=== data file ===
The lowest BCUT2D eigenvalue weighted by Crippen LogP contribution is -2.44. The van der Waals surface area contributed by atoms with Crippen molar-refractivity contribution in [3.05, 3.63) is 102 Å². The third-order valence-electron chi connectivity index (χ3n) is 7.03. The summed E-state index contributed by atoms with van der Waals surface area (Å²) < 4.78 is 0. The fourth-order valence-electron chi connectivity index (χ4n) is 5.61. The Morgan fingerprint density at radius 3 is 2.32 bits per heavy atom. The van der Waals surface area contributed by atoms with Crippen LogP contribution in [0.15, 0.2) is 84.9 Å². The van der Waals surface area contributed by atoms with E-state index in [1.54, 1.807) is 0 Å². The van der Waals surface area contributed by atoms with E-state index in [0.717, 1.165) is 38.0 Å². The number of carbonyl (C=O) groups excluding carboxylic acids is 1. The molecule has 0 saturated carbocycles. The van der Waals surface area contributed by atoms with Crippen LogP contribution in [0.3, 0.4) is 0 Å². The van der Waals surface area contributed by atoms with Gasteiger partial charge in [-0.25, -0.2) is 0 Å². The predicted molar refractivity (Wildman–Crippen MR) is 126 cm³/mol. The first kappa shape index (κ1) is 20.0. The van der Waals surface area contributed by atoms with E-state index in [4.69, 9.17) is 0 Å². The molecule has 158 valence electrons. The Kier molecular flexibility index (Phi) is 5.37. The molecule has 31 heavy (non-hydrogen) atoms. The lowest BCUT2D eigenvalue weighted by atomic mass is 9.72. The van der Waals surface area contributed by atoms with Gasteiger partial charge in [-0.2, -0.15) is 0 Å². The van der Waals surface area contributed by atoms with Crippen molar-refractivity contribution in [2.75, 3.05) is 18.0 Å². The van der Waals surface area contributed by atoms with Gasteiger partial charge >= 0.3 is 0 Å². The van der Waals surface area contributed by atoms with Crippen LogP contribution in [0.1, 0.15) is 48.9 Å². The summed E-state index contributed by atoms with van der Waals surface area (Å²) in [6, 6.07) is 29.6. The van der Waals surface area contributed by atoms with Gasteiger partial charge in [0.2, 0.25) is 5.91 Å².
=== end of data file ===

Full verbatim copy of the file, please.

The lowest BCUT2D eigenvalue weighted by Crippen LogP contribution is -2.44. The van der Waals surface area contributed by atoms with Crippen molar-refractivity contribution in [3.05, 3.63) is 102 Å². The third-order valence-electron chi connectivity index (χ3n) is 7.03. The summed E-state index contributed by atoms with van der Waals surface area (Å²) < 4.78 is 0. The fourth-order valence-electron chi connectivity index (χ4n) is 5.61. The Morgan fingerprint density at radius 3 is 2.32 bits per heavy atom. The van der Waals surface area contributed by atoms with Crippen LogP contribution in [0.15, 0.2) is 84.9 Å². The van der Waals surface area contributed by atoms with E-state index in [1.54, 1.807) is 0 Å². The van der Waals surface area contributed by atoms with E-state index in [0.717, 1.165) is 38.0 Å². The number of carbonyl (C=O) groups excluding carboxylic acids is 1. The molecule has 0 saturated carbocycles. The van der Waals surface area contributed by atoms with Crippen LogP contribution in [0.3, 0.4) is 0 Å². The van der Waals surface area contributed by atoms with Gasteiger partial charge in [-0.25, -0.2) is 0 Å². The predicted molar refractivity (Wildman–Crippen MR) is 126 cm³/mol. The first kappa shape index (κ1) is 20.0. The van der Waals surface area contributed by atoms with E-state index in [4.69, 9.17) is 0 Å². The molecule has 158 valence electrons. The Kier molecular flexibility index (Phi) is 5.37. The molecule has 31 heavy (non-hydrogen) atoms. The lowest BCUT2D eigenvalue weighted by atomic mass is 9.72. The van der Waals surface area contributed by atoms with Gasteiger partial charge in [-0.2, -0.15) is 0 Å². The van der Waals surface area contributed by atoms with Crippen molar-refractivity contribution in [2.75, 3.05) is 18.0 Å². The van der Waals surface area contributed by atoms with Gasteiger partial charge >= 0.3 is 0 Å². The van der Waals surface area contributed by atoms with Crippen LogP contribution in [0.1, 0.15) is 48.9 Å². The summed E-state index contributed by atoms with van der Waals surface area (Å²) in [6, 6.07) is 29.6. The van der Waals surface area contributed by atoms with Gasteiger partial charge in [0.2, 0.25) is 5.91 Å².